Gannon’s Surgery: Complications Part One

Remember how I said I wasn’t going to post about Gannon for a fourth day in a row? I lied.

As many of you know, Gannon’s “simple” procedure got a lot more complicated than we expected. We ended up staying a full 24 hours in the hospital longer than we initially expected to.

The lobby of the children’s hospital is BEAUTIFUL!

Gannon was scheduled for an orchiopexy surgery. When a baby boy is forming in utero, the testicles begin in the abdomen and move their way down into the scrotum. Gannon’s left testicle made it about halfway there and then came down on its own when he was about 3 months old but the right one never did. This is fairly common and a simple procedure around the age of one can take care of it. They end up pinning the testicle in place.

Craig and I woke up early Tuesday morning – our alarm was set for 4 am. We live 2 hours away from Iowa City where Gannon’s specialists are and the University of Iowa Stead Family Children’s hospital. Our arrival time was 7 am so we needed to be on the road at least by 4:45.

We got all settled, got into our PACU (peri anesthesia care unit) (aka your room where you prep for surgery and recover from surgery). About a million people came and introduced themselves to us and asked a million questions each.

We met a few of our favorites who stuck with us throughout the day. Dr. Storm is Gannon’s urologist. He came in and introduced himself again. We had only seen him once in October for Gannon’s pre op appointment. He explained the procedure. He had several people following him and learning from him so we met all of them too.

Our PACU nurse Kelly was so so so great. She had a student – Ana following her who was equally as awesome. Ana spent plenty of extra time with Gannon and followed him all the way from arrival through surgery and our admission.

We also met Gannon’s anesthesia team who explained all pain relief measures they would be taking to keep Gannon comfortable. They ended up giving Gannon a block – similar to an epidural – called a caudle block to last several hours after his surgery. They also gave him some “sleepy juice” to make sure Gannon doesn’t remember the pre op and post op care.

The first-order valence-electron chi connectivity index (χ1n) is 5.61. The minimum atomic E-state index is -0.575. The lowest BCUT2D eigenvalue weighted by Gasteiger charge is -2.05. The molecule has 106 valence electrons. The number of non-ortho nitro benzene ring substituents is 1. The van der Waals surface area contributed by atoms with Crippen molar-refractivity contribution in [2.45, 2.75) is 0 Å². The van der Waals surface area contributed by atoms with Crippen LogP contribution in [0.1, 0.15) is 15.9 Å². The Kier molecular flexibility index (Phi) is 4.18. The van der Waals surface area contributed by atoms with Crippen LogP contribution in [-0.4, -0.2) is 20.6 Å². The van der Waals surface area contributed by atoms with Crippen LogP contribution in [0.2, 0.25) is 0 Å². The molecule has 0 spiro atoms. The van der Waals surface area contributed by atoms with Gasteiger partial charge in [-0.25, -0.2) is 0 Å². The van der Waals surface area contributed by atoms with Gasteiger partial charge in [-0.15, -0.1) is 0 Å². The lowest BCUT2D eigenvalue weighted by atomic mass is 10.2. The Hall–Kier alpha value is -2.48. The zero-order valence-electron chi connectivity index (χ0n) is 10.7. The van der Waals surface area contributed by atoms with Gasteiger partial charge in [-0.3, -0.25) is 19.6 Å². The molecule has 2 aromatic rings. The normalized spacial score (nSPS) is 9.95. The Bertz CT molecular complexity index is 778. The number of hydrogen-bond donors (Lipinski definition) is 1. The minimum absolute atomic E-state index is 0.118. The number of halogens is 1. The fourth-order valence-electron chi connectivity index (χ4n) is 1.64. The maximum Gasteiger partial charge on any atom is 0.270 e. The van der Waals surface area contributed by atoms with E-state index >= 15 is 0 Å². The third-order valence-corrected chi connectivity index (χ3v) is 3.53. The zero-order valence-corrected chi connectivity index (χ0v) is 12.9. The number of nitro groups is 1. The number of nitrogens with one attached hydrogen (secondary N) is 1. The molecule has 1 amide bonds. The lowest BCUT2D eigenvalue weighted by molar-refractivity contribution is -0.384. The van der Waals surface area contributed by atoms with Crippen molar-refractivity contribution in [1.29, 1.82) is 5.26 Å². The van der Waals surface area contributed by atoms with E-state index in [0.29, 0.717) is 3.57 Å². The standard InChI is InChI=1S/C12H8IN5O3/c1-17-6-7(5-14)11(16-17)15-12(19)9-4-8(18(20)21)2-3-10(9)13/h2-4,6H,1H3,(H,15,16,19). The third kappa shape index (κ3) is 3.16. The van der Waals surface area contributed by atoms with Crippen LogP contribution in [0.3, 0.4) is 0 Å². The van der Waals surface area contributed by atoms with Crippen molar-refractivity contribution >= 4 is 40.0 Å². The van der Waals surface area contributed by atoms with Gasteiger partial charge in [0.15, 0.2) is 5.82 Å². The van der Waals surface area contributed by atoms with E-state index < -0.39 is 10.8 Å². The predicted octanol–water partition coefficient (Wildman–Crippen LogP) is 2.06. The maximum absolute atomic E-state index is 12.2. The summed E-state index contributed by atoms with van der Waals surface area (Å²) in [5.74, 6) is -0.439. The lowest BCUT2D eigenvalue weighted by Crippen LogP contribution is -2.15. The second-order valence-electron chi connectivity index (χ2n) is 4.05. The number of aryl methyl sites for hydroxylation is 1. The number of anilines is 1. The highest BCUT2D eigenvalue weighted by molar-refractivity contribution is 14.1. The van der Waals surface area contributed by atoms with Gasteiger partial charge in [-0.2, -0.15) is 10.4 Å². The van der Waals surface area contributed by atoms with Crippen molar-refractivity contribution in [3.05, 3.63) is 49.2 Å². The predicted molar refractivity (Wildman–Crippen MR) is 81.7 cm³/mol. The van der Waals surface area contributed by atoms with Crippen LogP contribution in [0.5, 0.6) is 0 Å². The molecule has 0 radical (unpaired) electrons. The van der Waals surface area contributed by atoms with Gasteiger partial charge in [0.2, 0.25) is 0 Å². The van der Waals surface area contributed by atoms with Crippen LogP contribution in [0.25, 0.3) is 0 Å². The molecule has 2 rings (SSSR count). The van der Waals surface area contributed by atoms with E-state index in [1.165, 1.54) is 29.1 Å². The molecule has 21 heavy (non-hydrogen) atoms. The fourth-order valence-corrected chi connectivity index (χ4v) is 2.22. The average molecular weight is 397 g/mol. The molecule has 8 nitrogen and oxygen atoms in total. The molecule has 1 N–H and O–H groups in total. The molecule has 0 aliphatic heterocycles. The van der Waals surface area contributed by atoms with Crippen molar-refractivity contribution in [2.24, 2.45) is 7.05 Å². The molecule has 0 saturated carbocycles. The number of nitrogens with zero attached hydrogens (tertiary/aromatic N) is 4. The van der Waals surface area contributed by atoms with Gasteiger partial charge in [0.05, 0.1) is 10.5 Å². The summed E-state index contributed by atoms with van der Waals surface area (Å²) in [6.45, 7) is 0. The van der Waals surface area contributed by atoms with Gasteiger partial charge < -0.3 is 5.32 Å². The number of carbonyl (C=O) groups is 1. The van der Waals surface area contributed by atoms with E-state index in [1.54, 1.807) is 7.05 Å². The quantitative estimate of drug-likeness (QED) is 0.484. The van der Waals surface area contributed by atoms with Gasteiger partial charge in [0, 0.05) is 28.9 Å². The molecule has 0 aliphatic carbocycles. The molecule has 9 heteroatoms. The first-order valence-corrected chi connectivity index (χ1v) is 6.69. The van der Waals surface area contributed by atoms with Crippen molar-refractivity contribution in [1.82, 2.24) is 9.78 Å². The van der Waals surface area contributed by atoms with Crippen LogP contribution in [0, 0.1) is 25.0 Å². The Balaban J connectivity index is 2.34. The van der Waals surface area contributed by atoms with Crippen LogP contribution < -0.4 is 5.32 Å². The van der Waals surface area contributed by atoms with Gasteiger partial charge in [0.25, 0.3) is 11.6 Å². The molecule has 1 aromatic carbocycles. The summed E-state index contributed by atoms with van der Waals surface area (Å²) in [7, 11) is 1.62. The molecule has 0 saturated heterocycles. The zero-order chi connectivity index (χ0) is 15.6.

Gannon tolerates all of this so so well. He lets them take his blood pressure and put the pulse ox on his foot, he’s just so chill. Usually babies fight everything so much. Not my Ganjo. He’s as patient as the day is long.

Before long Gannon was off. We were told it was a 2.5 hour procedure which I had no idea it would take that long. I was expecting it to take maybe 1/2 hour. Everything up until this point made me believe it was pretty quick and simple.

Gannon and his anesthesiologists.

We got updates every half hour. We were told to keep my phone on loud and not to leave the hospital and there was a patient liaison that called to give updates. Then an unexpected call came.

It was Dr. Storm. Everything was okay but they found two inguinal hernias (holes in the abdominal wall) in Gannon’s groin and wanted my permission to repair them. Of course I said yes.

Our DELICIOUS breakfast!

We continued to wait. We got an AWESOME breakfast in the cafeteria. About 2 hours later Dr. Storm came to talk to us. I’m trying to figure out how to explain this next part but it’s complicated.

Essentially there are two blood supplies to the testicle: One from up above and one from down below. Gannon’s blood vessels from up top didn’t allow them to stretch the testicle down to where it needed to be so they cut off the blood supply from above completely and will rely on the other form of blood flow to perfuse the testicle. This only happens in about 15% of cases of cryptorchidism or undescended testicles.

Then the inguinal hernias were discovered which created two more incisions than initially planned. Then they also noticed a hydrocele of the left testicle which is extra fluid and needed to drain that as well.

So instead of 3 incisions, Gannon has 7. This is all okay and fine but again, just more than we expected. We thanked Dr. Storm. Obviously he did a phenomenal job and was so great about explaining EVERYTHING to us in detail.

After he left, he told us that Gannon was in recovery and we could go see him soon and someone would come to get us. We waited..and waited..and waited…45 minutes had passed. Where was Gannon?

OOFDA! This is getting to be a LONG blog post. I’m going to have to break it into chunks. Check back again at 5:30 PM tonight for Part II of this blog post. I’m off to bed in my VERY OWN BED after I showered in my VERY OWN SHOWER! I’m learning to appreciate normalcy!

See you again tonight! Sorry for the cliff hanger – I’m zonked out tired!



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